"On the Road" is a well known phrase to baby boomers because it is the title of that famous novel by Jack Kerouac of youthful exploration and curiosity. And even though technically Kerouac represented the generation before the time of the boomers, that novel very much became a bible for the youth movement that exploded during the 1960s when the boomers went through their teen and college years. As a result, there is wanderlust and a yearning to get away from it all and travel that is deeply ingrained in the baby boomer mentality and way of viewing the world.
It isn't surprising then that baby boomers as adults have created a leisure and travel industry that has reached new levels of popularity in the last three decades. So nobody would be surprised either when we see boomers in their early retirement years begin to look into becoming the ultimate wanderers by hitting the road in their RVs and staying on the go virtually nonstop.
The spirit of adventure and desire not only to see and be part of the expanse of this glorious country has a lot to do with the yearning to travel that is so common in modern day baby boomers. But it is more than just wanting to see great sights and enjoy the huge variety of climate and landscapes that America has to offer that lures baby boomers out of their rocking chairs and out onto the highways. It is also the allure of meeting new people, becoming "citizens" not just of their local community but of the world and packing their retirement years with fun and new adventures that has a genuine appeal to baby boomers.
Baby boomers have always been people of adventure. This can be seen in the great literature that has been made popular by this generation. The Lord of the Rings is a great example of how baby boomers see the world as ordinary creatures, the hobbits, go on the road to do some great thing to save their world. No wonder that trilogy became an anthem of this generation who have always seen themselves as adventurers with a mission in life to do good for all mankind.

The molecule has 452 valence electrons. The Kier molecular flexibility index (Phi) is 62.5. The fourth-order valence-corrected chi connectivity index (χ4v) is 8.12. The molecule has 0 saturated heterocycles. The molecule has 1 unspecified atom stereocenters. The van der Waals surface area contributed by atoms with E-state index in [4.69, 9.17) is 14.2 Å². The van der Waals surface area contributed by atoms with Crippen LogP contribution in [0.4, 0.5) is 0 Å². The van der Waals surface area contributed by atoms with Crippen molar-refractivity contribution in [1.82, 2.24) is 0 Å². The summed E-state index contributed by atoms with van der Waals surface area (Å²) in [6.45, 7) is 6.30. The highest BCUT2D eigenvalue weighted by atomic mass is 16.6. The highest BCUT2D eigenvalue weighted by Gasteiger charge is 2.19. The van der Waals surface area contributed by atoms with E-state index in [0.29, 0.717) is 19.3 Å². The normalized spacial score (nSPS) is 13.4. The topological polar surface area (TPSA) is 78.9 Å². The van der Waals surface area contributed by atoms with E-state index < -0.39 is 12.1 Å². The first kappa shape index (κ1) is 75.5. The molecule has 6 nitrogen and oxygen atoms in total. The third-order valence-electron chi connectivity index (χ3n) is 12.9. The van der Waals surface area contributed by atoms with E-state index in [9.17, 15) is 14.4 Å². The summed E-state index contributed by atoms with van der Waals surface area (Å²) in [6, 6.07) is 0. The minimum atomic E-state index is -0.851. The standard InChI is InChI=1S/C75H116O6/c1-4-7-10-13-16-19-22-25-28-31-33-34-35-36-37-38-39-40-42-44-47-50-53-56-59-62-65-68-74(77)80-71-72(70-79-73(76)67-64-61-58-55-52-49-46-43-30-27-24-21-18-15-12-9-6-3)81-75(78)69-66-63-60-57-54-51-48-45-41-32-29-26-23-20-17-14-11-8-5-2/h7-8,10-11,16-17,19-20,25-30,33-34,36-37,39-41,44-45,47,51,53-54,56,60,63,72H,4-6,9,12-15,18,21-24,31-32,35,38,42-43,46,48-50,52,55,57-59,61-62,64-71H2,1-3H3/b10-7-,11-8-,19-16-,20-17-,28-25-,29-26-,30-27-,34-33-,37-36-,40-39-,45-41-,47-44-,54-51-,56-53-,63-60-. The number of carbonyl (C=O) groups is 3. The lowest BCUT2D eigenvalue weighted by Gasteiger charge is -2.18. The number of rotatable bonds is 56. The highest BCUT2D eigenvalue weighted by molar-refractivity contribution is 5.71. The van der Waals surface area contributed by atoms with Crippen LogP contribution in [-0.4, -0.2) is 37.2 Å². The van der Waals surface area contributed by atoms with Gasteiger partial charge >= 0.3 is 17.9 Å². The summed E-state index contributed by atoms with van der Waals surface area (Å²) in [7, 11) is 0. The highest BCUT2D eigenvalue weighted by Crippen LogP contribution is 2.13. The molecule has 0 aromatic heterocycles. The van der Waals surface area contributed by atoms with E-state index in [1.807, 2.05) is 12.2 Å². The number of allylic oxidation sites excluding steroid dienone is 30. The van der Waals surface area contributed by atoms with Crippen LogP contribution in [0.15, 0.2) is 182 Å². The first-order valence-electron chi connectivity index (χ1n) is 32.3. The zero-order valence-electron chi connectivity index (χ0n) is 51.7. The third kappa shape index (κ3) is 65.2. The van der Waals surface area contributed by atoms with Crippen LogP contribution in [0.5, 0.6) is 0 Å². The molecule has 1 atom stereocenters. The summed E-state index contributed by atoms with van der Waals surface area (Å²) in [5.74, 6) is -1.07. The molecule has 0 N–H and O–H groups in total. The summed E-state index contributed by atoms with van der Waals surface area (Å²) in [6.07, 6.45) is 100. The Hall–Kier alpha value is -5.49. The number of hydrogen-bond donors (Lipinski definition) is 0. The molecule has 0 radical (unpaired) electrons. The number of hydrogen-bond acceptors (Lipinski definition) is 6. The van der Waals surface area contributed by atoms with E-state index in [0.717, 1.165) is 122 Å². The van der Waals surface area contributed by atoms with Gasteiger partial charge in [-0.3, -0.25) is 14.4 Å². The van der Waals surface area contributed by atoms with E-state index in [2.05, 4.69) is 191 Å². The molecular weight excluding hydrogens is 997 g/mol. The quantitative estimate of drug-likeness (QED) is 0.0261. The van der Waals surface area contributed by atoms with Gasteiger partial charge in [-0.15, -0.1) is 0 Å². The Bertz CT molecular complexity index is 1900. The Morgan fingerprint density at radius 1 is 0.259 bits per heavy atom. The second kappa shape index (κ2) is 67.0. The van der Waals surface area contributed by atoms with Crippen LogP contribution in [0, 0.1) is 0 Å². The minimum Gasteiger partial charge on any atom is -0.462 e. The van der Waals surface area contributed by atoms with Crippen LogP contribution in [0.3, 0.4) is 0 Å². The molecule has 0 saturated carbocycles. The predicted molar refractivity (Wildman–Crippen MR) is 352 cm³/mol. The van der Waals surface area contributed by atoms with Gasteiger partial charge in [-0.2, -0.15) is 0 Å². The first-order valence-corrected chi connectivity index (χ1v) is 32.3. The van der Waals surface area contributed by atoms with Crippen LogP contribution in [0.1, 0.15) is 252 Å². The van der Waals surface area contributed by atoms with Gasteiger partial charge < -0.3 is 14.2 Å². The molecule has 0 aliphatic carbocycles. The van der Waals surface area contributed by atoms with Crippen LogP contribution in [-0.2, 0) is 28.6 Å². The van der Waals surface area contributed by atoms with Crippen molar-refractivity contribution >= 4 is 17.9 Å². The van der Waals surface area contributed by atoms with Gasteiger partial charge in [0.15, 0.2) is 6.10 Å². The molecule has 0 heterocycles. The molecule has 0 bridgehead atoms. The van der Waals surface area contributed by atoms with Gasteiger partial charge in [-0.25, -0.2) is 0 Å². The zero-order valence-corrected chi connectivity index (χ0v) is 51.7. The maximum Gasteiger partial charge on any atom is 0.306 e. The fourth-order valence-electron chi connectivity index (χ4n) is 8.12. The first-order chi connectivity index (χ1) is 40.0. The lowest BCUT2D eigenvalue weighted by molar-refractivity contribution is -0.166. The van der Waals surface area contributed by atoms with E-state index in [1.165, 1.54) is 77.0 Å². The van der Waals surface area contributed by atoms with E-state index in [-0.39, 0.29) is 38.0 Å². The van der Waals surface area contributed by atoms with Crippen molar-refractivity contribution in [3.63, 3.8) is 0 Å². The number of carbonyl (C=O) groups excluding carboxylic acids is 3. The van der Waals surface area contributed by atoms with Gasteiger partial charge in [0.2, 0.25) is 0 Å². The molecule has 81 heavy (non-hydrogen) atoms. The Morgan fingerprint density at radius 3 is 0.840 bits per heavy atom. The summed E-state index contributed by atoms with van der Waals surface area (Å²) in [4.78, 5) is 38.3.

But hitting the road in their RV, as tame as that may seem to observers, also appeals to a sense of unrestrained life that helps boomers combat the feeling that the world is closing in around them. The popular song of the 60s, "Born to be Wild" was more than a catchy tune. It expressed a self-image boomers had as youth that they were only somewhat civilized and that there is a part of their nature that can never be tamed. The freedom of travel and the lack of restrictions is liberating to aging boomers who may have been boxed in by life's responsibilities, jobs and families for much of their adult lives.
In this way, boomers don't see retirement as a time to cut back on the adventure of living. Quite the opposite, boomers see the chance to live on the road in their RVs as a chance to release that inner bohemian wanderer, that Jack Kerouac and Neil Cassidy that lives in every boomer and give those free spirits the chance to redefine the world in their own terms.
So as loved ones of boomers, let's not try to rein in these free spirits, even of those spirits live in an aging mom and dad or grandma and grandpa. Boomers can be an inspiration to generations to come that they can live a life of responsibility and maturity and still retain a little of that inner beatnik or hippy that truly was born to be wild.